Friday, February 17, 2017

Useful Sessions from @A_L_T including "Course Design for Reflective Learning"


Don't Fear the Webinar image CC thanks to https://www.flickr.com/photos/psd/
 
 
I would not normally devote a post to a series of webinars but I think its important that FE staff in Scotland pick up on these and we move dialogue back to teaching and learning - in new ways !
 
With usual declaration of interest I am one of the ALT UK Ambassadors.
 
The FELTAG movement has moved on both the conversation and the delivery of learning in English Colleges and training providers it continues to prompt a multi-agency response to modernising learning practices.
 
I think all six topics are directly relevant to Scottish FE.
 
 
'New course design for Reflective learning'

Wednesday 22nd. February 2017 at 12.30pm. for one hour. 

 
This is our second of six webinars and is being led by Dan Scott, lately of Barnsley College and now working in e-learning development in the commercial sector. He will explore ideas and thinking around how e-learning design is now able to incorporate more reflection into courses as a means of learning, demonstrating achievements and characterising attributes.  


Dan will lead a ‘walk and talk’ webinar, exploring ideas on how reflection can be utilised more in online course design, drawing on his own experience as an expert in e-learning both in a college settings and in the commercial world.

He will be looking in particular at two questions:

  • How do we increase learner responsibility for what they learn and what they want to learn next?
  • How might  we design e-learning to enable this to happen?

This Webinar touches on another of our frontier themes; teaching the skills of self-employment, as we think about increasing the ability of all to self-manage learning and plot unique journeys through the learning. This is increasingly true for teachers in their own careers.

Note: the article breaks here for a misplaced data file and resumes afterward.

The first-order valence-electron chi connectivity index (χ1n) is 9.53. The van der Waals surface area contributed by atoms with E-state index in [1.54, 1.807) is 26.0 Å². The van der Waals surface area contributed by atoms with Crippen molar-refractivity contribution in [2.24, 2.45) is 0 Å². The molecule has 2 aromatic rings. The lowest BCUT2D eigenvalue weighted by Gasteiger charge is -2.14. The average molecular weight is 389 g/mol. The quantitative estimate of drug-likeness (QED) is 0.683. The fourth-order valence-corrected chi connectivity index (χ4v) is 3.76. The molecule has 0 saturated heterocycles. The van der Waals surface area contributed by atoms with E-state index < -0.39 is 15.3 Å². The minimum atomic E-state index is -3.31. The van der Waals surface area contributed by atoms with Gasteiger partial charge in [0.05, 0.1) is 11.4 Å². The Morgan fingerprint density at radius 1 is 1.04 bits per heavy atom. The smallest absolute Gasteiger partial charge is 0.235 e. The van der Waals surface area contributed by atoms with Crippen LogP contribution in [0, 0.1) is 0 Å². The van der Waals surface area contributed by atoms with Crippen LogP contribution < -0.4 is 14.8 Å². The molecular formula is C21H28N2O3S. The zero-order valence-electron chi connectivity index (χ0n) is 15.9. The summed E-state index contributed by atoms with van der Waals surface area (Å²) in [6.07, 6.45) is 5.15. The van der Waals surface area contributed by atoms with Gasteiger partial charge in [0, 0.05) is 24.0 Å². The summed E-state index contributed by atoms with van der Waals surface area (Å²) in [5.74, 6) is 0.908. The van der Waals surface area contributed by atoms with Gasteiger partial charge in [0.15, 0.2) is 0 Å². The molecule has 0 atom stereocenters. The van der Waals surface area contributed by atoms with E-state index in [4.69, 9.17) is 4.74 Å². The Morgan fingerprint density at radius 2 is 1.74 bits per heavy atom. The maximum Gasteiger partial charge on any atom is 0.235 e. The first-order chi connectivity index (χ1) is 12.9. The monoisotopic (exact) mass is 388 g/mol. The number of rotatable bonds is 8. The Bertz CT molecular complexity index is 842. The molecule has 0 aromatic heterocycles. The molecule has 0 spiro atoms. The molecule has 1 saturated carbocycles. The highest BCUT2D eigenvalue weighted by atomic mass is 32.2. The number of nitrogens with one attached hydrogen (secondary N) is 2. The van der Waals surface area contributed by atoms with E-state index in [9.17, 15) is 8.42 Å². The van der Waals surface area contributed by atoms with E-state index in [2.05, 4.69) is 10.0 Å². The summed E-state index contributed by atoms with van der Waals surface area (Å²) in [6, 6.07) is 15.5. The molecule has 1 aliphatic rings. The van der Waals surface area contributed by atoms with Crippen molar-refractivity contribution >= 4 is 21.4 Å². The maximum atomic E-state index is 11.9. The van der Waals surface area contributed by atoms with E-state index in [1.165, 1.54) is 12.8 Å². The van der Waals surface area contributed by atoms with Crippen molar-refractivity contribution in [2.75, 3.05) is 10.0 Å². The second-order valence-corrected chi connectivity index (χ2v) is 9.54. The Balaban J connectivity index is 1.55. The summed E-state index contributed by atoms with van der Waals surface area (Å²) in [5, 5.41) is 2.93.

The FELTAG  reports are seen as the moment when e-learning became normative and an expected part of everyday funded learning in our Sector, rather than an excellent supplement or exotic add-on. For students, the need to turn their 'tech savvy’ knowledge into sound digital literacy is accepted as a discrete ability and as a part of the ‘employability’ mind-set that is now fully explored and understood. It has highlighted the importance for teachers of having their own literacy in using technology for purposeful pedagogy, rather than simply knowledge of it and is characterised by teachers being excited by articulating great teaching through technology, rather than simply using technology for its own sake.

 
Our 6 webinars are based on what we identified at ALT 2016 Conference, not so much as challenges but the new frontiers for us to cross. They are:

 

            • New course design for Reflective learning

            • Using technology to support unique Apprenticeship learning journeys

            • Digital literacy-in-action

            • Teaching the skills of self-employment

            • Utilising personal learning spaces in learning design

            • Using technology to capture and present soft skills

 

Registration details available now at

Saturday, January 14, 2017

Thinking about institutional On-Line Learning and Adding Value




This week,  back from the tropics,  I caught up with my emails and projects, had a tour around Kelvin College and caught up with Jason-Miles Campbell who looks after all things JISC in Scotland and we did our usual brain dump on what we are seeing across Scottish FE and HE - though some of these messages just as relevant for Scottish based training providers.

These are my own quick reflections.

1. Things are still going too slowly - FE and  HE institutions have focus on full-time students in classrooms and lecture theatres but they are not doing enough to support either these learners , part-time learners or perish the thought potential learners that are not yet in the institution or based in the workplace , through flexible  on-line offerings. Perhaps a change in the funding landscape is required to drive new behaviours ?

2. Having a virtual learning environment,  electronic whiteboards in every classroom  and great institutional wifi coverage are not on their own sufficient to change the learning paradigm. Surveys of full-time learners go someway to mapping out the services they need - but what about part-time learners , potential distance learners and employers ? What are institutions doing to close the skills gaps and confidence of teachers or to encourage new models of delivery ?  More work needs done on the entry and CPD standards for FE staff in particular.

3. Eduroam is still not embedded in all the places it should be . It makes it easy for academic staff to pick up wifi in any institution and encourages collaborative working . Makes it easy too for learners to move between campuses and institutions. Why are there still a number of centres resistant to Eduroam ?